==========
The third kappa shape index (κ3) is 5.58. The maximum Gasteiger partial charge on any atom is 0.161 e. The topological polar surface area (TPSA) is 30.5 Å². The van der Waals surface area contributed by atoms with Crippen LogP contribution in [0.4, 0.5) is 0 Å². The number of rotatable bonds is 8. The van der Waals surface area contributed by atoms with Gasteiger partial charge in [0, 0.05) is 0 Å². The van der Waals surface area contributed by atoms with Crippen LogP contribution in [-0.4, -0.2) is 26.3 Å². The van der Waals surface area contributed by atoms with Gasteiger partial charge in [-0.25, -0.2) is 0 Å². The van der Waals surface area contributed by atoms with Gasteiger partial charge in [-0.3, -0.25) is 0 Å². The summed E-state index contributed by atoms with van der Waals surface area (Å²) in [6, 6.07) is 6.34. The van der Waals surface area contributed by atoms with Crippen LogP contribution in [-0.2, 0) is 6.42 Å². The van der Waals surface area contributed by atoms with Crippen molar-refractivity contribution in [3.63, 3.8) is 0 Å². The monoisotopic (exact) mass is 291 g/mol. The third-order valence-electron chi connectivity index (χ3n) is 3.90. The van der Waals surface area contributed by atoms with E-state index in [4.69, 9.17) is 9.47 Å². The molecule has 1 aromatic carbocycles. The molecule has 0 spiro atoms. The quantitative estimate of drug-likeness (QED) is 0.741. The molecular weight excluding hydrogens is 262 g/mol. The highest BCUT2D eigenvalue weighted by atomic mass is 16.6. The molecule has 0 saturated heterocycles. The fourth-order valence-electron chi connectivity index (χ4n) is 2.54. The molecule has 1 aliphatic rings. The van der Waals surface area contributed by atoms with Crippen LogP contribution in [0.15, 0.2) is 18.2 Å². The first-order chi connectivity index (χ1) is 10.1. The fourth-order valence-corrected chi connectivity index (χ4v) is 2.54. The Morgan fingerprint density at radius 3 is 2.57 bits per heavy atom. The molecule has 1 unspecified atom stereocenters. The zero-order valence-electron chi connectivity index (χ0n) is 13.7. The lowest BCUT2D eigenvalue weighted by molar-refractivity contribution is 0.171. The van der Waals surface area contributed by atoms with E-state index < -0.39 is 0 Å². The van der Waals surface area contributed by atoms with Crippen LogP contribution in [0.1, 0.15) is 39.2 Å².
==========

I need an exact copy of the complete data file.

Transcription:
The third kappa shape index (κ3) is 5.58. The maximum Gasteiger partial charge on any atom is 0.161 e. The topological polar surface area (TPSA) is 30.5 Å². The van der Waals surface area contributed by atoms with Crippen LogP contribution in [0.4, 0.5) is 0 Å². The number of rotatable bonds is 8. The van der Waals surface area contributed by atoms with Gasteiger partial charge in [0, 0.05) is 0 Å². The van der Waals surface area contributed by atoms with Crippen LogP contribution in [-0.4, -0.2) is 26.3 Å². The van der Waals surface area contributed by atoms with Gasteiger partial charge in [-0.25, -0.2) is 0 Å². The van der Waals surface area contributed by atoms with Gasteiger partial charge in [-0.3, -0.25) is 0 Å². The summed E-state index contributed by atoms with van der Waals surface area (Å²) in [6, 6.07) is 6.34. The van der Waals surface area contributed by atoms with Crippen LogP contribution in [-0.2, 0) is 6.42 Å². The van der Waals surface area contributed by atoms with Crippen molar-refractivity contribution in [3.63, 3.8) is 0 Å². The monoisotopic (exact) mass is 291 g/mol. The third-order valence-electron chi connectivity index (χ3n) is 3.90. The van der Waals surface area contributed by atoms with E-state index in [4.69, 9.17) is 9.47 Å². The molecule has 1 aromatic carbocycles. The molecule has 0 spiro atoms. The quantitative estimate of drug-likeness (QED) is 0.741. The molecular weight excluding hydrogens is 262 g/mol. The highest BCUT2D eigenvalue weighted by atomic mass is 16.6. The molecule has 0 saturated heterocycles. The fourth-order valence-electron chi connectivity index (χ4n) is 2.54. The molecule has 1 aliphatic rings. The van der Waals surface area contributed by atoms with Crippen LogP contribution in [0.15, 0.2) is 18.2 Å². The first-order chi connectivity index (χ1) is 10.1. The fourth-order valence-corrected chi connectivity index (χ4v) is 2.54. The Morgan fingerprint density at radius 3 is 2.57 bits per heavy atom. The molecule has 1 unspecified atom stereocenters. The zero-order valence-electron chi connectivity index (χ0n) is 13.7. The lowest BCUT2D eigenvalue weighted by molar-refractivity contribution is 0.171. The van der Waals surface area contributed by atoms with E-state index < -0.39 is 0 Å². The van der Waals surface area contributed by atoms with Crippen LogP contribution in [0.1, 0.15) is 39.2 Å².